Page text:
Customers select fruits at a supermarket in Yuping Dong Autonomous County of Tongren City, southwest China's Guizhou Province, July 10, 2019. China's consumer price index (CPI), a main gauge of inflation, rose 2.7 percent year on year in June, the National Bureau of Statistics (NBS) said Wednesday. For the first half of this year, CPI increased 2.2 percent compared with the same period last year, according to the NBS. (Photo by Hu Panxue/Xinhua)
China's consumer prices continued stable growth while inflation at the factory gate weakened. Analysts believed that inflationary pressure may not be a constraint on monetary policy.
The consumer price index (CPI), a main gauge of inflation, rose 2.7 percent year on year in June, the same expansion as that of May, the National Bureau of Statistics (NBS) said Wednesday.
The reading, in line with market expectations, edged down 0.1 percent last month on a monthly basis.
For the first half of this year, CPI increased 2.2 percent compared with the same period last year, according to the NBS.
Food prices grew 8.3 percent year on year last month, up from 7.7 percent in May. However, the prices dropped 0.3 percent on a monthly basis.
In June, prices of fruits hit a record high by climbing 42.7 percent from a lower base last year.
On a monthly basis, the prices were up 5.1 percent, contributing 0.11 percentage points to monthly CPI growth.
NBS official Dong Yaxiu said price hikes of certain fruits resulted from the heavy precipitation in southern areas which affected the picking and transportation.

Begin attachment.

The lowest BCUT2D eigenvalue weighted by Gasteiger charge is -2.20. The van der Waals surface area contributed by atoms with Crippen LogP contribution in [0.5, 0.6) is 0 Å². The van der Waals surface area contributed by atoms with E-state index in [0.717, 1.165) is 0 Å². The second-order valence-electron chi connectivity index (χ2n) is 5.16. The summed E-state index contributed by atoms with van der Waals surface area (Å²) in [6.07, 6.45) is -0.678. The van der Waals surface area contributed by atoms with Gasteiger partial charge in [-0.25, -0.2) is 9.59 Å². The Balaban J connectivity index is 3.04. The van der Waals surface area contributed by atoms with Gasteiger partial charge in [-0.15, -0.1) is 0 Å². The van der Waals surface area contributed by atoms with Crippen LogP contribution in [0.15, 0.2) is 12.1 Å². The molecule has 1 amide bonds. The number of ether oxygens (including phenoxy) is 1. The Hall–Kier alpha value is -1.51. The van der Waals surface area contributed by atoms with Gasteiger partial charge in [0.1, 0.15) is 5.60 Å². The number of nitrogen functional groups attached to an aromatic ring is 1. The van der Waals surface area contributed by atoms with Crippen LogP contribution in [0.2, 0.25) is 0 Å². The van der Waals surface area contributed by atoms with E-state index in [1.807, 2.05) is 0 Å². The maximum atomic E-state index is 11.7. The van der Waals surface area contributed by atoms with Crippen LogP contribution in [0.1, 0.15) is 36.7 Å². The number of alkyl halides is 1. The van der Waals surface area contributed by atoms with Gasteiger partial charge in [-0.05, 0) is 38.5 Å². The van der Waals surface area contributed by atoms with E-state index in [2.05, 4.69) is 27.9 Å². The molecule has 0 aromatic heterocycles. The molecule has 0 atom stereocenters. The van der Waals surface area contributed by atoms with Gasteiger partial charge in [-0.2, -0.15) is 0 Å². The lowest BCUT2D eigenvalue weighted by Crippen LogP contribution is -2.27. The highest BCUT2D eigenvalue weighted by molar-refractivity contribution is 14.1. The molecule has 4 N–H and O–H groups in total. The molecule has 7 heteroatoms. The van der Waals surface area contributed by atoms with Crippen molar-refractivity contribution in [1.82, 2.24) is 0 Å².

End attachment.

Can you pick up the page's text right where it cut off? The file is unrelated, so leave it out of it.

The price of pork expanded 3.6 percent month on month due to tight supply.
Asian financial service group Nomura said the rise of food price inflation was mainly driven by fruit prices.
"We expect the surge in fruit prices to be short-lived and could subside in coming months when the supply increases," said a research note from Nomura.
Pork prices, on the other hand, could rise further due to a sharp decline in hog stock from the spread of African swine fever, but wouldn't exert much pressure on the central bank's easing stance, Nomura said.
China International Capital Corporation Limited (CICC) projected that rising food prices might not push headline CPI to stay above the government's 2019 target of 3 percent for an extended period of time.
"Looking forward, the low base that's been driving up CPI shall pass by August, which may lessen the upside risk of CPI," CICC said in a report.
Wednesday's data also showed that China's producer price index, which measures costs for goods at the factory gate, rose 0.3 percent year on year in the first half of 2019.
In June, the index was flat with the same period last year, according to the NBS.
On a monthly basis, producer prices went down 0.3 percent in June, compared with the 0.2-percent growth in May.
"The PPI may turn negative as the base rises in the third quarter," CICC said.
However, the recent tightening over environment protection protocol in northern China may help support certain upstream domestic prices in the near term, it added.